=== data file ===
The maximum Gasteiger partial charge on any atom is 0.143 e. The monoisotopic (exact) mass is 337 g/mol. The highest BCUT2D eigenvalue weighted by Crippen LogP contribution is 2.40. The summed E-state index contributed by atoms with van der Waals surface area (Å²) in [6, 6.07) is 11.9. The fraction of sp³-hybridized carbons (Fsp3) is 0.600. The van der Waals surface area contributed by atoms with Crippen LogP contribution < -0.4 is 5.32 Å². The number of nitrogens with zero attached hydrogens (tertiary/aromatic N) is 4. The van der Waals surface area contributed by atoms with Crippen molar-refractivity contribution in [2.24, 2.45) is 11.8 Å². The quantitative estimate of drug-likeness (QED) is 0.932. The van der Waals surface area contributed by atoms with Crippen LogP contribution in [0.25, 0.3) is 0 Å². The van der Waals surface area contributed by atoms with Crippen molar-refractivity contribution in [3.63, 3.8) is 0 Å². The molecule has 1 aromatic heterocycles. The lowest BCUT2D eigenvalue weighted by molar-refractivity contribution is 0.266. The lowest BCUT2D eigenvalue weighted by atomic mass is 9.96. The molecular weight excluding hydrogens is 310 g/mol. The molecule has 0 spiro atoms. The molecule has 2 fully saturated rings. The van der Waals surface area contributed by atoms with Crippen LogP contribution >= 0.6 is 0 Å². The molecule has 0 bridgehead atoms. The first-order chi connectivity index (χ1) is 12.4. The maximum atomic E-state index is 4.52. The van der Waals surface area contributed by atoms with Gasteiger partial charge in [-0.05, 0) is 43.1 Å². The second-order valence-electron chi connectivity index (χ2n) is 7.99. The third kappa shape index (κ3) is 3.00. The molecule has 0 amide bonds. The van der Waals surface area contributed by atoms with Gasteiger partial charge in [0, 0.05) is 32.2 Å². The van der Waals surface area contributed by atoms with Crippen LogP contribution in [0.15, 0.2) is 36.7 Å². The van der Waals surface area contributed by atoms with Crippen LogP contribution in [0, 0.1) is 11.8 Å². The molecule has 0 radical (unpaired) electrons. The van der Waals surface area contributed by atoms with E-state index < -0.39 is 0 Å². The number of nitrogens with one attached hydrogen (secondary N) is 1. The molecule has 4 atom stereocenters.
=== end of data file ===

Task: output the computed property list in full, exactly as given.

The maximum Gasteiger partial charge on any atom is 0.143 e. The monoisotopic (exact) mass is 337 g/mol. The highest BCUT2D eigenvalue weighted by Crippen LogP contribution is 2.40. The summed E-state index contributed by atoms with van der Waals surface area (Å²) in [6, 6.07) is 11.9. The fraction of sp³-hybridized carbons (Fsp3) is 0.600. The van der Waals surface area contributed by atoms with Crippen LogP contribution < -0.4 is 5.32 Å². The number of nitrogens with zero attached hydrogens (tertiary/aromatic N) is 4. The van der Waals surface area contributed by atoms with Crippen molar-refractivity contribution in [2.24, 2.45) is 11.8 Å². The quantitative estimate of drug-likeness (QED) is 0.932. The van der Waals surface area contributed by atoms with Crippen LogP contribution in [0.25, 0.3) is 0 Å². The van der Waals surface area contributed by atoms with Crippen molar-refractivity contribution in [3.63, 3.8) is 0 Å². The molecule has 1 aromatic heterocycles. The lowest BCUT2D eigenvalue weighted by molar-refractivity contribution is 0.266. The lowest BCUT2D eigenvalue weighted by atomic mass is 9.96. The molecular weight excluding hydrogens is 310 g/mol. The molecule has 0 spiro atoms. The molecule has 2 fully saturated rings. The van der Waals surface area contributed by atoms with Crippen LogP contribution >= 0.6 is 0 Å². The molecule has 0 bridgehead atoms. The first-order chi connectivity index (χ1) is 12.4. The maximum atomic E-state index is 4.52. The van der Waals surface area contributed by atoms with Gasteiger partial charge in [-0.05, 0) is 43.1 Å². The second-order valence-electron chi connectivity index (χ2n) is 7.99. The third kappa shape index (κ3) is 3.00. The molecule has 0 amide bonds. The van der Waals surface area contributed by atoms with Gasteiger partial charge in [0, 0.05) is 32.2 Å². The van der Waals surface area contributed by atoms with Crippen LogP contribution in [0.15, 0.2) is 36.7 Å². The van der Waals surface area contributed by atoms with Crippen LogP contribution in [0, 0.1) is 11.8 Å². The molecule has 0 radical (unpaired) electrons. The van der Waals surface area contributed by atoms with E-state index < -0.39 is 0 Å². The number of nitrogens with one attached hydrogen (secondary N) is 1. The molecule has 4 atom stereocenters.